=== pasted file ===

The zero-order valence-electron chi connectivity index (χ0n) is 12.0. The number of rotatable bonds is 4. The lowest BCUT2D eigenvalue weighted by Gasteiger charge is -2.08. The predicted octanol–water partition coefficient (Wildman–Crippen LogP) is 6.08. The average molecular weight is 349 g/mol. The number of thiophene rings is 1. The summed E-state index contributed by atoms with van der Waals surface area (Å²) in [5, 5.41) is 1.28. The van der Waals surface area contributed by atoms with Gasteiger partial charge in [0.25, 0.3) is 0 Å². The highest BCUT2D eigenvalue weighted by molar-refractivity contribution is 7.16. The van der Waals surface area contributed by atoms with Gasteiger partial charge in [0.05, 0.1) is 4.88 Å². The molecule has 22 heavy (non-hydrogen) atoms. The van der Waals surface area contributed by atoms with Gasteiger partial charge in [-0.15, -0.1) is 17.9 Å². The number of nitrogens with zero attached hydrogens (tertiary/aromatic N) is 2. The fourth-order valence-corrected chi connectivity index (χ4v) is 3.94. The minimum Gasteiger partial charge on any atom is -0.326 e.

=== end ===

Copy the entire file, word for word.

The zero-order valence-electron chi connectivity index (χ0n) is 12.0. The number of rotatable bonds is 4. The lowest BCUT2D eigenvalue weighted by Gasteiger charge is -2.08. The predicted octanol–water partition coefficient (Wildman–Crippen LogP) is 6.08. The average molecular weight is 349 g/mol. The number of thiophene rings is 1. The summed E-state index contributed by atoms with van der Waals surface area (Å²) in [5, 5.41) is 1.28. The van der Waals surface area contributed by atoms with Gasteiger partial charge in [0.25, 0.3) is 0 Å². The highest BCUT2D eigenvalue weighted by molar-refractivity contribution is 7.16. The van der Waals surface area contributed by atoms with Gasteiger partial charge in [0.05, 0.1) is 4.88 Å². The molecule has 22 heavy (non-hydrogen) atoms. The van der Waals surface area contributed by atoms with Gasteiger partial charge in [-0.15, -0.1) is 17.9 Å². The number of nitrogens with zero attached hydrogens (tertiary/aromatic N) is 2. The fourth-order valence-corrected chi connectivity index (χ4v) is 3.94. The minimum Gasteiger partial charge on any atom is -0.326 e.